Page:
As we left the church and started up the hill, we soon realized that the day was one of the hottest we’d experienced in Greece. Luckily, since we had no particular schedule or time-table, we were able to stop whenever we wished for a sit and a drink. We stopped for one particular drink at a cafe that sat on a ledge above most of the city, and from which you could look down over the rooftops and out over the sea. As I was staring out, sipping my coke, I spotted an odd looking bit of cloud. As I looked closer, I realized it wasn’t a cloud, but the snow-capped peaks of a distant mountain. The actual body of the mountain had faded to a deep blue which had sunk into the sky and ocean around it. I pointed this out to Steph, and she realized that it must be Mount Olympus. Wow, suddenly it all seemed to make sense. There was the top of the mountain, seemingly floating in the sky, like...well, like the heavens, I guess. It was a magical little moment for me.
At one point, Thessaloniki had a pretty extensive set of Roman walls (later added to and improved in the Byzantine era) and a good chunk of these walls still stand. We wandered around these for a bit, taking in the views. At one point a Greek woman came by, shook her head at us, and then showed us where to get the really good view by ducking through a hole in a fence.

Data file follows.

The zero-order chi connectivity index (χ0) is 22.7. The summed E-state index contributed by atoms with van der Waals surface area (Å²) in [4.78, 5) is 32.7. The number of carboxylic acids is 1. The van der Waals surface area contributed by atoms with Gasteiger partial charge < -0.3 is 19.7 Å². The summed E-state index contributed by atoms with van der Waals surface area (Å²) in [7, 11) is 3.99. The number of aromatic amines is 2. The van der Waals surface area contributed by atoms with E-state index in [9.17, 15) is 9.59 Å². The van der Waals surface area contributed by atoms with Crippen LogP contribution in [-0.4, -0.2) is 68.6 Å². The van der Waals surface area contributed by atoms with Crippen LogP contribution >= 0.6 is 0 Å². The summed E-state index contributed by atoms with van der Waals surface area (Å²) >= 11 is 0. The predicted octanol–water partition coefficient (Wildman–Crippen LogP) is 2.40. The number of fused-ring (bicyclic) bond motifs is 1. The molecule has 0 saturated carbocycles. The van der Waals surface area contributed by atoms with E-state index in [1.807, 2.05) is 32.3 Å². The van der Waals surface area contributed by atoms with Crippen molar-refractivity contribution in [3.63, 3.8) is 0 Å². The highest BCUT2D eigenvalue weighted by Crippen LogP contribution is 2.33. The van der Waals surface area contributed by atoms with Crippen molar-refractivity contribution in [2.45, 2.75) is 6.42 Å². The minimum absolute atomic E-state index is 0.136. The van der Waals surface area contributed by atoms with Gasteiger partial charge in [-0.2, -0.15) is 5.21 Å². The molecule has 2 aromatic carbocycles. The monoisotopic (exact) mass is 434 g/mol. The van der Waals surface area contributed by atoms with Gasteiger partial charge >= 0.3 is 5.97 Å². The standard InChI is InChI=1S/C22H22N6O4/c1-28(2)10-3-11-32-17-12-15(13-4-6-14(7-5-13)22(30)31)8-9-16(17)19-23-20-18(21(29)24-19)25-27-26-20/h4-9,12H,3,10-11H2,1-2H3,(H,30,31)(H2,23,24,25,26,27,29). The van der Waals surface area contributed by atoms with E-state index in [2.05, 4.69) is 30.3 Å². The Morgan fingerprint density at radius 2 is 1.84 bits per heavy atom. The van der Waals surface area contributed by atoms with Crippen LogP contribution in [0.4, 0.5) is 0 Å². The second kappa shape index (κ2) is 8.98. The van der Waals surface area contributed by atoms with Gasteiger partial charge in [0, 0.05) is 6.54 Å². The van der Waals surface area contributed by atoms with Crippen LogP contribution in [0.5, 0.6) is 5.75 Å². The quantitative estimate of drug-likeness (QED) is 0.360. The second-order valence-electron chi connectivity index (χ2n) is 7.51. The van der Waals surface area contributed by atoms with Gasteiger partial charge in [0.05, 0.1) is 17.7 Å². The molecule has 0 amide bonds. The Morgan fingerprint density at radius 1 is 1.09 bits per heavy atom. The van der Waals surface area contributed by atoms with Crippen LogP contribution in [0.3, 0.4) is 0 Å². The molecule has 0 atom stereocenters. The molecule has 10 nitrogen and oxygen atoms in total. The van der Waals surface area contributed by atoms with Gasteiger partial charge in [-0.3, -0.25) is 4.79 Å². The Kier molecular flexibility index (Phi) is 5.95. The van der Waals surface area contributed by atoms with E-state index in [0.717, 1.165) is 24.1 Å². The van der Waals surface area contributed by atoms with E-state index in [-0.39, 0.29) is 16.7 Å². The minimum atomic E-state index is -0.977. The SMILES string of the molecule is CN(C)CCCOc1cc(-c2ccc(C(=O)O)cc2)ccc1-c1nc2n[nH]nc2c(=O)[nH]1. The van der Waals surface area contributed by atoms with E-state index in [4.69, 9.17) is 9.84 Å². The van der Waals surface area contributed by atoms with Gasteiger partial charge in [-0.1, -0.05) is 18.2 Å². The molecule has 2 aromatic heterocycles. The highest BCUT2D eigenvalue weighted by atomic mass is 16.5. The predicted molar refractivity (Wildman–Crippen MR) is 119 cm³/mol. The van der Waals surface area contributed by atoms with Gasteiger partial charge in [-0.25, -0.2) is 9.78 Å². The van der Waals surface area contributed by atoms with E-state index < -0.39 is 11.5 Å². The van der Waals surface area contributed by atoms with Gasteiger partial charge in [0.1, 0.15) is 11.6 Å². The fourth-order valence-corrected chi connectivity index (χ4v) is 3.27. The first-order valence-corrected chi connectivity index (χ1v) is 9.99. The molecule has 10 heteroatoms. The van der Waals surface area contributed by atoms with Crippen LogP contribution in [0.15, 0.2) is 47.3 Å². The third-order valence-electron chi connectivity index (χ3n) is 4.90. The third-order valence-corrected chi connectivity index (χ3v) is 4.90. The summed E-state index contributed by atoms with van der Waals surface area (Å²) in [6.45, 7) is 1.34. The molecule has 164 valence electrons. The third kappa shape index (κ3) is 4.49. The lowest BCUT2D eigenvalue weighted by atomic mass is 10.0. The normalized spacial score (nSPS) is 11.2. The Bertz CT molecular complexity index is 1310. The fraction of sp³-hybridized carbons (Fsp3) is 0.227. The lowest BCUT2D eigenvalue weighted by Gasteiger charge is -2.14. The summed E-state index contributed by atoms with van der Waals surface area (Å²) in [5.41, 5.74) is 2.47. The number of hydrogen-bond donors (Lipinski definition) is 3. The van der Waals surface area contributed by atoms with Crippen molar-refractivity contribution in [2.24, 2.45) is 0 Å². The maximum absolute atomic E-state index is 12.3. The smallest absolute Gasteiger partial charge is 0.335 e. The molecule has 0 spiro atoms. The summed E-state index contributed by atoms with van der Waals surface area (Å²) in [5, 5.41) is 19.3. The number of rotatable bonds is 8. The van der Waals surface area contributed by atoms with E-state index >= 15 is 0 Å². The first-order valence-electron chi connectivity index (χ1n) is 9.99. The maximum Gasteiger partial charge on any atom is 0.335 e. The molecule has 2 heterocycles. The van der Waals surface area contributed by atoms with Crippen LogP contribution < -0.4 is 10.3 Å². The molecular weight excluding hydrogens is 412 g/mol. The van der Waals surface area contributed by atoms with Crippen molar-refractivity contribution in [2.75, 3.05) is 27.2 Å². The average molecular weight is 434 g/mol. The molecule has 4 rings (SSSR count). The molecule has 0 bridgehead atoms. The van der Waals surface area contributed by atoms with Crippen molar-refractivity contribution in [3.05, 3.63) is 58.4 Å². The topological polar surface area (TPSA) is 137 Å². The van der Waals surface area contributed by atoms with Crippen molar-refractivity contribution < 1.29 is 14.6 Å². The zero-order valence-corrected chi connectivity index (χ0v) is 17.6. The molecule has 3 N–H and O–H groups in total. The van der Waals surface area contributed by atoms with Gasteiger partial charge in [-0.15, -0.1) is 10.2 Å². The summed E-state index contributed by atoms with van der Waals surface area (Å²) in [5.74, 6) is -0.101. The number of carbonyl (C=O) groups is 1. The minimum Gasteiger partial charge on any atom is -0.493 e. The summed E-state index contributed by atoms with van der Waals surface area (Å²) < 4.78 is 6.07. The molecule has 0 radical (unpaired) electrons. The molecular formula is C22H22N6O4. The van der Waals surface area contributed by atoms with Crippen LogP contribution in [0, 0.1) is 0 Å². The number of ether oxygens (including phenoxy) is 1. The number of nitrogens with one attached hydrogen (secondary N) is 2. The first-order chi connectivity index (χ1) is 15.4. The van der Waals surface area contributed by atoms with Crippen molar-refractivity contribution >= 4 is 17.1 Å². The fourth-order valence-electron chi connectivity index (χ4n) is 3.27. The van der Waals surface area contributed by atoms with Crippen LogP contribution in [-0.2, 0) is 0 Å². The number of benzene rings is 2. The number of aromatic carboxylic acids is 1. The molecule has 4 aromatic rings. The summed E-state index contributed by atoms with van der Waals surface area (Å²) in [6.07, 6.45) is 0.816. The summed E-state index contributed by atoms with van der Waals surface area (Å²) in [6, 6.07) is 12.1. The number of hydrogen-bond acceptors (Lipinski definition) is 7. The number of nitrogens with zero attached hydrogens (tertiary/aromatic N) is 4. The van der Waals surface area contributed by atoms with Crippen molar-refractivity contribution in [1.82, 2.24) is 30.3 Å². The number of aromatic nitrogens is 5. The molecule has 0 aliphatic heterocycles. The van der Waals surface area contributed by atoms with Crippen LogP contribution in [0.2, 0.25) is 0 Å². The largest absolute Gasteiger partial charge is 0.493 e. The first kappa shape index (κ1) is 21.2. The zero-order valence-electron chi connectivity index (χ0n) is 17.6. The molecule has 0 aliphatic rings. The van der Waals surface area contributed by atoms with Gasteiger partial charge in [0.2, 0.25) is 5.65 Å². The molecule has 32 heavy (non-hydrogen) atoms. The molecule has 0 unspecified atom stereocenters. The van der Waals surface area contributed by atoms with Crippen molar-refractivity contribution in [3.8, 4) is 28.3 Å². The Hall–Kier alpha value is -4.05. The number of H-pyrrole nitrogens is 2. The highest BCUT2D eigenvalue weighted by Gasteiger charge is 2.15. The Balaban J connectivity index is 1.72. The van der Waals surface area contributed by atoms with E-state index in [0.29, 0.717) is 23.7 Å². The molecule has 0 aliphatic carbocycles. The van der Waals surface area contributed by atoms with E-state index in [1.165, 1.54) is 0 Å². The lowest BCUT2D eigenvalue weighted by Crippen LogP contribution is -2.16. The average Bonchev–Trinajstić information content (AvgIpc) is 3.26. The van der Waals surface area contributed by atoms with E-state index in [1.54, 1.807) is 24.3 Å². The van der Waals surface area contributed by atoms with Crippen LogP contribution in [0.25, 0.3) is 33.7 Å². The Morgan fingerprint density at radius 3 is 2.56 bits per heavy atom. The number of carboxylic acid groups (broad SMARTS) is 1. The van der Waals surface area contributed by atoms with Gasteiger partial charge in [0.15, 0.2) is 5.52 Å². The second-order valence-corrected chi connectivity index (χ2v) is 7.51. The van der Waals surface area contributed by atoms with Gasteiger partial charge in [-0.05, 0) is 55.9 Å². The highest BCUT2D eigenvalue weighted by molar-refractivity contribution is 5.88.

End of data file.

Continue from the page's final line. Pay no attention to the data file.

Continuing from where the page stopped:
From there, we wandered around the Old Turkish quarter, which, in truth, didn’t seem either old, or particularly Turkish. Then we headed back down to the main section of town. We passed by the giant ‘Rotunda’, and extremely impressive building, originally built by the Roman Emperor for an unknown purpose, then made into a church of St. George, then into a Mosque, then back to a church. Now, it sits completely empty, except for scaffolding. You can wander in – it is strange being in such a huge building with nothing in it. The Greeks don’t seem quite sure what to do with the building now, and probably wouldn’t have the money if they did, so there it stands for the moment.